Historically, the bulk of underground infrastructure repair has been coordinated with the town’s Pavement Management Program, which is mainly focused on road repairs to address poor surface conditions. Based on the age and state of repair of sewer and drainpipes under the roads selected for repair, Clancy typically requests CCTV inspections for cracks so that underground work can be identified before repaving a road. The goal is to minimize the disruption from digging up and repaving a road more than once.
In the past, Clancy has waited to repair problems found by the town’s Illicit Discharge Detection and Elimination (IDDE) plan until they can be bundled with the next year’s pavement management contract. This year, instead of waiting, he plans to get the town Department of Public Works or a contractor to fix them as they are found. That work is likely to include repairing town-owned access lines to each house foundation. Clancy intends to wait for the next construction season only if town or contractor staff are not available, or if significant cost savings would result from bundling it into a larger construction contract next year.
The capital budget for water and sewer repairs in 2017 rose from $300,000 to $500,000 after rate increases were approved in April 2016. The selectmen approved this rate because of the need for more IDDE testing. However, the work required for infrastructure repairs under roads scheduled for repair is estimated at $400,000 this year, leaving only $100,000 for additional water pollution testing and for following through on work identified through the IDDE program.
It is up to the selectmen and Town Meeting to decide whether the town prefers merely to meet regulatory requirements, or to prioritize restoring our ponds and rivers so they are safe for boating or even swimming again. Clancy is hopeful that for 2017 the “outside-in” and “repair-as-you-go” tactics will complement a capital budget process which includes bids that come in lower than estimated. As the budget for 2018 gets finalized, ultimately Clancy relies on elected officials to decide the importance of clean water in our brooks and ponds.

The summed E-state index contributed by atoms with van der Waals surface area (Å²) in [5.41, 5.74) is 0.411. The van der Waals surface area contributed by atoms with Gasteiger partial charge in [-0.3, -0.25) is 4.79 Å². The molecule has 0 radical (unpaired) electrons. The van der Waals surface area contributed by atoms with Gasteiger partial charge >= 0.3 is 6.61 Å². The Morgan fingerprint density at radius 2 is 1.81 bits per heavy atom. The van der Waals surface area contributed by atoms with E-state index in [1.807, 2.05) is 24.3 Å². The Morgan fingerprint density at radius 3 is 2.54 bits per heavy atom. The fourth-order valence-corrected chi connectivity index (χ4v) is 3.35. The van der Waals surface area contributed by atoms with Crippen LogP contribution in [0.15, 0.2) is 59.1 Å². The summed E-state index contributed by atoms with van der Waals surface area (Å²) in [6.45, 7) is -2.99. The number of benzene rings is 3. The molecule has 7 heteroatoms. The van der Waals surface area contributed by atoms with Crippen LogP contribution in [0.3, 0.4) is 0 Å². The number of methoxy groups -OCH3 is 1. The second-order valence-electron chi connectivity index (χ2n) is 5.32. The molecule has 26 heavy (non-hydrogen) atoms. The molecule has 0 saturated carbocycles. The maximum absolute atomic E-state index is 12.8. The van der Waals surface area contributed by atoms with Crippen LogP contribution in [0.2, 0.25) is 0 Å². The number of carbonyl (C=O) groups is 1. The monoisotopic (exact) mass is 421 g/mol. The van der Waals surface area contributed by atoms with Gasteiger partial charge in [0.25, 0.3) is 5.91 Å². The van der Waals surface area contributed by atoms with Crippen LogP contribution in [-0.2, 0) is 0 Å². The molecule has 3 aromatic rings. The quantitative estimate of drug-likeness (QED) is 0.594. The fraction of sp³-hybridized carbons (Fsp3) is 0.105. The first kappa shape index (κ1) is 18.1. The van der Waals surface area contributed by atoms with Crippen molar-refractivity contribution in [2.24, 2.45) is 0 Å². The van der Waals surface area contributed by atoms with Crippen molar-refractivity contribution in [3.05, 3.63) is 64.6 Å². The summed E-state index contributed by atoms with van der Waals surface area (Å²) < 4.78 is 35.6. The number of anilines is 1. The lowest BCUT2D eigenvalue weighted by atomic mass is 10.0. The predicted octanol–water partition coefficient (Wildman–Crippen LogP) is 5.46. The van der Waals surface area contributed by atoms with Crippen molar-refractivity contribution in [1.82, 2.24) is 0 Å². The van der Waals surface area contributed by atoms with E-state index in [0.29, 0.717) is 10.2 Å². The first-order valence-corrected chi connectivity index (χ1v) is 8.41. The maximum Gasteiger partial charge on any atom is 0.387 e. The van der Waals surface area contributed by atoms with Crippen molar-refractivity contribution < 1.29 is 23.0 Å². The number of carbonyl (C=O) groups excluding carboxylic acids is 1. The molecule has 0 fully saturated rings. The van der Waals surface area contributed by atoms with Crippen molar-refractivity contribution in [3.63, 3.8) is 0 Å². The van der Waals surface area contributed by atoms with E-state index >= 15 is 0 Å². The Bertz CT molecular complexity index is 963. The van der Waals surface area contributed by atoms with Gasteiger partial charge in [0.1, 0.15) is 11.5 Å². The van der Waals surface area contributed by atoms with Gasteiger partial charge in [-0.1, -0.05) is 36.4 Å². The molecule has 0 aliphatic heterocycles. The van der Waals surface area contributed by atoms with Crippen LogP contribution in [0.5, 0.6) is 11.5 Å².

It is up to the selectmen and Town Meeting to decide whether the town prefers merely to meet regulatory requirements, or to prioritize restoring our ponds and rivers so they are safe for boating or even swimming again.
In the recent interview, Clancy appeared open to additional ideas and technologies which will help the town get ahead of this three-year cycle of test, investigate, bid, repair, and test again. While skeptical that it’s feasible, Clancy also appears open to ideas that will help the Belmont selectmen to understand the entirety of the problem of sewage in our waterways. Whatever budget is approved, Clancy expects the town’s engineering contractors to use modern real-time sensor and other technologies to detect and fix Belmont’s water pollution challenges. Regardless of legal technicalities and requirements, Clancy says, “I’m of the mindset we’ve got to get on with it . . . At the end of the day, we have an obligation to solve the problem.”
Anne-Marie Lambert is a director of the Belmont Citizens Forum and cofounder of the Belmont Stormwater Working Group.